AACHEN, GERMANY While praising euro, some cash in memories
Euro notes and coins are a year old, but older currencies live on in the minds of shoppers.
AACHEN, Germany (AP) -- People in this cosmopolitan German border town are the first to praise the euro. After all, the 12-nation currency freed them from the need for calculators and extra wallets to handle money from Belgium and the Netherlands, just a few minutes' drive away.
And yet, when Aacheners look at a price tag, visions of old money -- marks, francs and guilders -- still dance in their heads. They still figure prices in extinct currency and often blame the euro for inflation.
In Germany the calculation is easy -- divide the old currency by two. Italians also divide the lira price by two, but then have to lop off three zeros. And Spaniards find the conversion of 166 pesetas to the euro so difficult that many shops still advertise in the old currency.
The result is strangely mixed feelings over the euro. Even as people universally admit it has made life easier, they found their first euro-only Christmas shopping season haunted by the ghosts of currencies past.
"For us, it is much simpler now. The euro is practical," said Ursula Clasen, who no longer has to sort through different currencies while selling marzipan and chocolate to the multilingual throng at Aachen's open-air Christmas market.
"But the customers this year are a little reserved," said Clasen, 59. "They are stopping to recalculate in the old currency."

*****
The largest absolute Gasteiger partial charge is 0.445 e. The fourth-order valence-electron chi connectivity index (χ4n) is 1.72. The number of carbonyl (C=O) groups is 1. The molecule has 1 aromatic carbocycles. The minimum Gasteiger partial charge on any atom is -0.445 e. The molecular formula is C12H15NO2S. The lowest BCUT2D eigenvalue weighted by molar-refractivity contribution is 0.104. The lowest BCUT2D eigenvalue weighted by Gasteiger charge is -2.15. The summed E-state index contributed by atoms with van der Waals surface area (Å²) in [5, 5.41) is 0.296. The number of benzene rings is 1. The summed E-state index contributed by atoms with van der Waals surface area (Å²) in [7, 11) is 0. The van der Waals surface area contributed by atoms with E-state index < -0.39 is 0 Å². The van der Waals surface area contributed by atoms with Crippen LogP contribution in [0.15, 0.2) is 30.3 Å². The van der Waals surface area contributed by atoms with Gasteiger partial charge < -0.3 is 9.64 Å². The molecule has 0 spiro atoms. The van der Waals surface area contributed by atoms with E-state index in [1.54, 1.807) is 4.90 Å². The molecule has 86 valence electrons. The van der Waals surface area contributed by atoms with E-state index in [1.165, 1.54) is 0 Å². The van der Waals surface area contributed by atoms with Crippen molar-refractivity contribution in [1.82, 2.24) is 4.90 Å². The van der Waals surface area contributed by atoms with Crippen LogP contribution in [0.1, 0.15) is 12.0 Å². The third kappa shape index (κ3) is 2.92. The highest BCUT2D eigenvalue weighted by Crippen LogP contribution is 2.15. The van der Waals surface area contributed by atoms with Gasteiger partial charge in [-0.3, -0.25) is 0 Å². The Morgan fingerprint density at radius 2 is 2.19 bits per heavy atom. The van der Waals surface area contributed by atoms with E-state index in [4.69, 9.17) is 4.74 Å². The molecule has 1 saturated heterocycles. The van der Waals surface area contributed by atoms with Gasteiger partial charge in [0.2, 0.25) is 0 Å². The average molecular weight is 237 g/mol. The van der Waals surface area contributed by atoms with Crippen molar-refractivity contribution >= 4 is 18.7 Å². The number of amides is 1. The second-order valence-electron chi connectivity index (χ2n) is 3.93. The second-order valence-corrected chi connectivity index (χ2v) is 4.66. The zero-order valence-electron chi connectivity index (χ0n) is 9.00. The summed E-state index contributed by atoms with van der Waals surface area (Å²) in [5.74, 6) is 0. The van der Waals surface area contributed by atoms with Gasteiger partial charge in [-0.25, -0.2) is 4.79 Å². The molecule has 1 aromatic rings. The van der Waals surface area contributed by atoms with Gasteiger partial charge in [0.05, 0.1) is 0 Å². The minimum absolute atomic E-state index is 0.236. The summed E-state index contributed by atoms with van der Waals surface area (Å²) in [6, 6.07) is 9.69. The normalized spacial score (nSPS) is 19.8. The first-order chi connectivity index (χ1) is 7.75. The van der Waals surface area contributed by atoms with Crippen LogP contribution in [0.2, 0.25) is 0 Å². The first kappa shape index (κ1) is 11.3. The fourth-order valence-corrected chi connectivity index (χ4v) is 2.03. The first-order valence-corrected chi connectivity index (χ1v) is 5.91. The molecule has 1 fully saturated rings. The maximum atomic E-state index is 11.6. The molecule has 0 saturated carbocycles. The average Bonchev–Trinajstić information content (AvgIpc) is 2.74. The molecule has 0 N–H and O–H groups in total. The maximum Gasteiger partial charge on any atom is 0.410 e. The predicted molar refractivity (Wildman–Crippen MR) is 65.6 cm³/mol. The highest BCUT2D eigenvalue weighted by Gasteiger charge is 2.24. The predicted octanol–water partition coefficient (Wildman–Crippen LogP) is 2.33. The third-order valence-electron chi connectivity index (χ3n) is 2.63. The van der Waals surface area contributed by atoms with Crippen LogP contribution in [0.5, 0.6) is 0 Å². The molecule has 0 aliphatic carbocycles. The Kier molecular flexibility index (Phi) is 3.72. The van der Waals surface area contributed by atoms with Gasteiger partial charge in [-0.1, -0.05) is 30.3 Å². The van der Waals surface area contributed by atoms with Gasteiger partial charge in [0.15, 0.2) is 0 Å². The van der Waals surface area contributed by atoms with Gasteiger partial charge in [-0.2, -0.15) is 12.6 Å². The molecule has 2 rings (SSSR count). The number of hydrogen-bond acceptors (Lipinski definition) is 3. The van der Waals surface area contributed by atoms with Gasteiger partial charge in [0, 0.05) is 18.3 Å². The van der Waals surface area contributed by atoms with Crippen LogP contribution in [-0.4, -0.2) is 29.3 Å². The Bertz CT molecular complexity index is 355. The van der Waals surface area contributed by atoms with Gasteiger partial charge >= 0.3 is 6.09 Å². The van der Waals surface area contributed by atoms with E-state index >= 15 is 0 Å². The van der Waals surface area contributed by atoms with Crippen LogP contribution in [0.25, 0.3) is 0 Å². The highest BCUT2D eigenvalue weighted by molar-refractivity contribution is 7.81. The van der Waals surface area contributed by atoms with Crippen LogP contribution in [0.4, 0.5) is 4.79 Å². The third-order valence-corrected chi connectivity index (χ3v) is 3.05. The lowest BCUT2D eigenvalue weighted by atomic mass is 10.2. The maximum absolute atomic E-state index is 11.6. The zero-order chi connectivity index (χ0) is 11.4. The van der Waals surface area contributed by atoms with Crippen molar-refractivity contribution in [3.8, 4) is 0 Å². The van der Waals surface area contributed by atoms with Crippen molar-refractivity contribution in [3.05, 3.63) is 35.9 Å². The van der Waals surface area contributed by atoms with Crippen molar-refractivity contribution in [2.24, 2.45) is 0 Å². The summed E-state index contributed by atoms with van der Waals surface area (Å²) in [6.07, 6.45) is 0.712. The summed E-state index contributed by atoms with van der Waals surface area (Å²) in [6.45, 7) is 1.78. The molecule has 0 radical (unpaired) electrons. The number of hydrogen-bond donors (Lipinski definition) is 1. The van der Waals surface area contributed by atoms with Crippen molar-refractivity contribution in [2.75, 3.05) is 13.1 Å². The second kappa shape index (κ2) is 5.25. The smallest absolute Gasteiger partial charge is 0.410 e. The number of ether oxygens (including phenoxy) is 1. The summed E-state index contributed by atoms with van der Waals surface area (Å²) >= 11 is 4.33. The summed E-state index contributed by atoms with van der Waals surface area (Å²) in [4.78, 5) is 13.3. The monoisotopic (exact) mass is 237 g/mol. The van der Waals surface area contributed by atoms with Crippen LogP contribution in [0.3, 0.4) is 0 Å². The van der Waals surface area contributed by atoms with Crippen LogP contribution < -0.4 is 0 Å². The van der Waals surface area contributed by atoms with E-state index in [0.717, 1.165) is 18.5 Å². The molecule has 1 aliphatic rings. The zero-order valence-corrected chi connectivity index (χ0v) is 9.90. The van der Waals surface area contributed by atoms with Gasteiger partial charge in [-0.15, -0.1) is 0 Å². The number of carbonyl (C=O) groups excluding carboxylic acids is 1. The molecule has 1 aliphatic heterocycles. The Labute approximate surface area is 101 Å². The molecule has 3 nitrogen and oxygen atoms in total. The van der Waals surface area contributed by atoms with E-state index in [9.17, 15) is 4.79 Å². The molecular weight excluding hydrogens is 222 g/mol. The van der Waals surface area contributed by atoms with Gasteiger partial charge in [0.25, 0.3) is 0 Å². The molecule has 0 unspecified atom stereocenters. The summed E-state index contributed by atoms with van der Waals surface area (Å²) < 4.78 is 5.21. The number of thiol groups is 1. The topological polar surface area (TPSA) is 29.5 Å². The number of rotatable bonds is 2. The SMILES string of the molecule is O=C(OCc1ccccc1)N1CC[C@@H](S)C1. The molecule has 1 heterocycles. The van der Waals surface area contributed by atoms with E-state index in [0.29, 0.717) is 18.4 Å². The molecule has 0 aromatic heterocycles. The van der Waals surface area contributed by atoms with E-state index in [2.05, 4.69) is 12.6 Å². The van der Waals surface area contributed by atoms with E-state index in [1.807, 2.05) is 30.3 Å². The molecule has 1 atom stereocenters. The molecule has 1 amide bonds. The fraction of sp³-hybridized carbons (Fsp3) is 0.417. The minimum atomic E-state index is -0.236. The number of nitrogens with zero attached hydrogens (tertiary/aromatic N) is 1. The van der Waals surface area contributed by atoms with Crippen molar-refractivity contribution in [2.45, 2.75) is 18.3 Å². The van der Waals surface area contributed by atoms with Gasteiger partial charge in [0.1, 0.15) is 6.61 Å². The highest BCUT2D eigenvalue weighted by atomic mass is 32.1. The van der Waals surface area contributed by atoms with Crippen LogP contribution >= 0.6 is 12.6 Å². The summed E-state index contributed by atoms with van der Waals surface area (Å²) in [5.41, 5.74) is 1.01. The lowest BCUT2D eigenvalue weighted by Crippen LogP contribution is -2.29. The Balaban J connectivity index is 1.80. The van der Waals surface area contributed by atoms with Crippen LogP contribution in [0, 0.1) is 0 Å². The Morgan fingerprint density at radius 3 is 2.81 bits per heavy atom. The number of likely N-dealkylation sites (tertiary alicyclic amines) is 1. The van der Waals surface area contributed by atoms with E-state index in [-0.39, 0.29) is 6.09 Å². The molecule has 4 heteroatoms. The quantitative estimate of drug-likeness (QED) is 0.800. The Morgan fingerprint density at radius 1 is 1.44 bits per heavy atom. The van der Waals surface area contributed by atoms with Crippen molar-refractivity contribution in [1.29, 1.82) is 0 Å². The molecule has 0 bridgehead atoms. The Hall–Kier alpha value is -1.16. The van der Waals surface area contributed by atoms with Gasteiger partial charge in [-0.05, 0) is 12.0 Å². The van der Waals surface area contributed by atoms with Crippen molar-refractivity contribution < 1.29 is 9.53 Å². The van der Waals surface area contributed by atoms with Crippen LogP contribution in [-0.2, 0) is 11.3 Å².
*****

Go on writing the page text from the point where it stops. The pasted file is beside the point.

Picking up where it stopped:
If the euro was going to find easy acceptance anywhere, it would be in Aachen. People speak several languages, work and shop across borders, and are proud that their city was the headquarters of Charlemagne, who united much of Europe as Holy Roman emperor in the 8th and 9th centuries.
The euro was introduced on financial markets in 1999, and notes and coins followed last Jan. 1, in an unprecedented currency switch that went smoothly for the most part.
But the difficulties of adjusting are borne out in the latest European Commission poll, which surveyed 1,200 people last month in the countries that use the euro.
Only about 12 percent think in euros for major purchases. About half say they still have trouble counting their new cash, though the degree varies widely: 72 percent of Irish (one euro equals 78 old pence) reported no difficulty, compared with only 36 percent of French (one euro equals 6.6 old francs).
At the same time, most European consumers are convinced the euro is responsible for price hikes -- particularly at restaurants.
"An espresso now costs 0.70 or 0.80 euros while before it didn't go above 1,200 lire (about 0.60 euros)," said Angelo Zilli, a driver waiting for a client outside a Rome cafe.
Yet the inflationary euro is like the abominable snowman: Many claim to have seen it, but where's the proof? Annual inflation in the euro zone was 2.2 percent in November, down from a peak of 3.4 percent in May 2001, and the European Commission said the euro effect was 0.2 percent at most, concentrated in specific sectors such as restaurants and cafes.
Still, perceptions are different in shops and cafes.
"Officially prices have gone up by some 4 percent, but field studies of certain everyday products like a cup of coffee, a cinema ticket or a roll of bread show the increase is closer to 12 percent," said Itziar Marin, a spokeswoman for the Spanish Confederation of Consumers.
High prices in Greece spurred a daylong "consumer strike" in September.
Asked if they were personally happy with the euro, 53 percent of Europeans said yes -- down 14 points from January, according to a poll of 6,000 people in the euro zone taken in September by Gallup Europe.
Fully 82 percent said price conversions came at the consumer's expense, and only 19 percent said they figured prices only in euros.